Reference : Clinical aspects of alfaxalone use in rabbits. Partial results.
Scientific congresses and symposiums : Paper published in a book
Life sciences : Veterinary medicine & animal health
http://hdl.handle.net/2268/132449
Clinical aspects of alfaxalone use in rabbits. Partial results.
English
Tutunaru, Alexandru-Cosmin mailto [Université de Liège - ULg > Département clinique des animaux de compagnie et des équidés > Anesthésiologie et réanimation vétérinaires >]
Sonea, P []
Drion, Pierre mailto [Université de Liège - ULg > Département des sciences biomédicales et précliniques > GIGA-R:Méth. expér.des anim. de labo et éth. en expér. anim. >]
Duwez, Luc mailto [Université de Liège - ULg > > GIGA-R : Services généraux de l'Université >]
Serteyn, Didier mailto [Université de Liège - ULg > Département clinique des animaux de compagnie et des équidés > Anesthésiologie gén. et pathologie chirurg. des grds animaux >]
Sandersen, Charlotte mailto [Université de Liège - ULg > Département clinique des animaux de compagnie et des équidés > Département clinique des animaux de compagnie et des équidés >]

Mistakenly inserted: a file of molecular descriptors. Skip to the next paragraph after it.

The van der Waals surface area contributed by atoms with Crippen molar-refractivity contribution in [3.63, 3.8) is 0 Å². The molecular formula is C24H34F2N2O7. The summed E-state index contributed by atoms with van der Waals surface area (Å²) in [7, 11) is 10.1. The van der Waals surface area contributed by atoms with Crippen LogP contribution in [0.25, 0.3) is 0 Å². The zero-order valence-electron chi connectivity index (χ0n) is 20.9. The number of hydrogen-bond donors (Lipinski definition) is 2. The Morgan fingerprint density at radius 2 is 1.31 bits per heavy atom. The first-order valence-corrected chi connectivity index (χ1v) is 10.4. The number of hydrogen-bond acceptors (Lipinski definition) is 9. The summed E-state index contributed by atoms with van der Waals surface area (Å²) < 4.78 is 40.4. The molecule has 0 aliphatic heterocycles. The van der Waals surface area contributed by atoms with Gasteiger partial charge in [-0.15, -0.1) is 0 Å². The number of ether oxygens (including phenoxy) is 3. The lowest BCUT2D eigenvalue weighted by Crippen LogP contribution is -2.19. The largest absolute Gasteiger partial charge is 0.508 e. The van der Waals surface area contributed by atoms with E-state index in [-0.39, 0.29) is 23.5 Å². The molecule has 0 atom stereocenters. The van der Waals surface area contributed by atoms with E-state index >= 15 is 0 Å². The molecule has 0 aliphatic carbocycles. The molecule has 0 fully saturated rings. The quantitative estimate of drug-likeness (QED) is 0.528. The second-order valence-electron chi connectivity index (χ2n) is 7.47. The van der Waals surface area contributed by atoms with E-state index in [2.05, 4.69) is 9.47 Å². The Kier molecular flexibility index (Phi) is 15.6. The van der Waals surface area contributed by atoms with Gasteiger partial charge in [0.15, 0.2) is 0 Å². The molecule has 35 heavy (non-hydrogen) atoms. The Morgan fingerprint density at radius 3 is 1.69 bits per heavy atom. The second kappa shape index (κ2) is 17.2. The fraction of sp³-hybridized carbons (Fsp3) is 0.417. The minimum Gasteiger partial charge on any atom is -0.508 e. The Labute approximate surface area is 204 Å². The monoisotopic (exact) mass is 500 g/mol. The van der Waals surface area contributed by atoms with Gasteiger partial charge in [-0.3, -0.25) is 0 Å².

15-Oct-2012
Proceedings BCLAS, ESLAV & ECLAM Scientific Meeting
BCLAS, ESLAV mailto
20
Yes
No
International
"Sharing is Caring": New debates within the European Laboratory Animal Community
du 15 au 16 octobre 2012
BCLAS, ESLAV & ECLAM Scientific Meeting
Liège
B
[en] alfaxolone ; rabbit ; anaesthesia ; respiratory status ; oxygen saturation ; apnea ; respiratory rate ; SpO2 ; End tidal Co2 ; EtCO2
[en] Alfaxalone, a synthetic neuroactive steroid, has been shown to induce smooth general anesthesia in wild and companion rabbits. The aim of the study was to test the effect of alfaxolone in experimental rabbits without concomitant oxygen supplementation.Respiratory status was assessed by measuring the duration of the post-induction apnea, the respiratory rate, the oxygen saturation of hemoglobin in the peripheral blood (SpO2) and the end-tidal CO2 (EtCO2) Cardiac function was assessed by monitoring heart rate using a pulse oximeter. The degree of anesthesia was monitored by evaluating ear and paw pinch reflex, as well as ocular signs such as nystagmus, exophtalmia and the loss of palpebral and corneal reflexes.
Faculty of Veterinary Medicine Liège ; Faculty of Veterinary Medicine Bucharest ; Giga-ULg
Researchers ; Professionals ; Students
http://hdl.handle.net/2268/132449

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